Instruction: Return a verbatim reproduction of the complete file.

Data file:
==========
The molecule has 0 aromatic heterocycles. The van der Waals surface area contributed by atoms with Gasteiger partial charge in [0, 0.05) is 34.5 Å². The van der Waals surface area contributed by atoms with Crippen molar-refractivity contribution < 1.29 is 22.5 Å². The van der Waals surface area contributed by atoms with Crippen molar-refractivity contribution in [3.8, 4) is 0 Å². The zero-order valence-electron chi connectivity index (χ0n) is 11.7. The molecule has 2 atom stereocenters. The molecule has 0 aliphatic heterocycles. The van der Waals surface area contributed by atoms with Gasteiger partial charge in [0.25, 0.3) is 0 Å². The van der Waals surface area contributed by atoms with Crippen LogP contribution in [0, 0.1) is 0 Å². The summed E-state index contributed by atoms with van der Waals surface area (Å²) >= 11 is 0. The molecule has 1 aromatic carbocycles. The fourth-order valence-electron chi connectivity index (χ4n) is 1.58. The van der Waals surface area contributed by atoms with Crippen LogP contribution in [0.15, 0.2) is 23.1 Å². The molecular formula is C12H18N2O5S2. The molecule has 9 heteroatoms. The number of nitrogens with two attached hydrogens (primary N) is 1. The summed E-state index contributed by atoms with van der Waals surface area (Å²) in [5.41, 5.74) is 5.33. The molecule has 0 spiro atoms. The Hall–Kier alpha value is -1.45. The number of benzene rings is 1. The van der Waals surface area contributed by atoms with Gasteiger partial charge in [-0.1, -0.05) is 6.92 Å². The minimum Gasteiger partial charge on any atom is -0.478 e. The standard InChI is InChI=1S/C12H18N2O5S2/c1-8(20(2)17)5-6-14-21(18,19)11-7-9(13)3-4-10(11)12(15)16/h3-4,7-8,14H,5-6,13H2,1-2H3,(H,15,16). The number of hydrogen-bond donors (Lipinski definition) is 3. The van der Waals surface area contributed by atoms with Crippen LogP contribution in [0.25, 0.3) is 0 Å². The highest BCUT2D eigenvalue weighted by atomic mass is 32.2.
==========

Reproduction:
The molecule has 0 aromatic heterocycles. The van der Waals surface area contributed by atoms with Gasteiger partial charge in [0, 0.05) is 34.5 Å². The van der Waals surface area contributed by atoms with Crippen molar-refractivity contribution < 1.29 is 22.5 Å². The van der Waals surface area contributed by atoms with Crippen molar-refractivity contribution in [3.8, 4) is 0 Å². The zero-order valence-electron chi connectivity index (χ0n) is 11.7. The molecule has 2 atom stereocenters. The molecule has 0 aliphatic heterocycles. The van der Waals surface area contributed by atoms with Gasteiger partial charge in [0.25, 0.3) is 0 Å². The van der Waals surface area contributed by atoms with Crippen LogP contribution in [0, 0.1) is 0 Å². The summed E-state index contributed by atoms with van der Waals surface area (Å²) >= 11 is 0. The molecule has 1 aromatic carbocycles. The fourth-order valence-electron chi connectivity index (χ4n) is 1.58. The van der Waals surface area contributed by atoms with Crippen LogP contribution in [0.15, 0.2) is 23.1 Å². The molecular formula is C12H18N2O5S2. The molecule has 9 heteroatoms. The number of nitrogens with two attached hydrogens (primary N) is 1. The summed E-state index contributed by atoms with van der Waals surface area (Å²) in [5.41, 5.74) is 5.33. The molecule has 0 spiro atoms. The Hall–Kier alpha value is -1.45. The number of benzene rings is 1. The van der Waals surface area contributed by atoms with Gasteiger partial charge in [-0.1, -0.05) is 6.92 Å². The minimum Gasteiger partial charge on any atom is -0.478 e. The standard InChI is InChI=1S/C12H18N2O5S2/c1-8(20(2)17)5-6-14-21(18,19)11-7-9(13)3-4-10(11)12(15)16/h3-4,7-8,14H,5-6,13H2,1-2H3,(H,15,16). The number of hydrogen-bond donors (Lipinski definition) is 3. The van der Waals surface area contributed by atoms with Crippen LogP contribution in [0.25, 0.3) is 0 Å². The highest BCUT2D eigenvalue weighted by atomic mass is 32.2.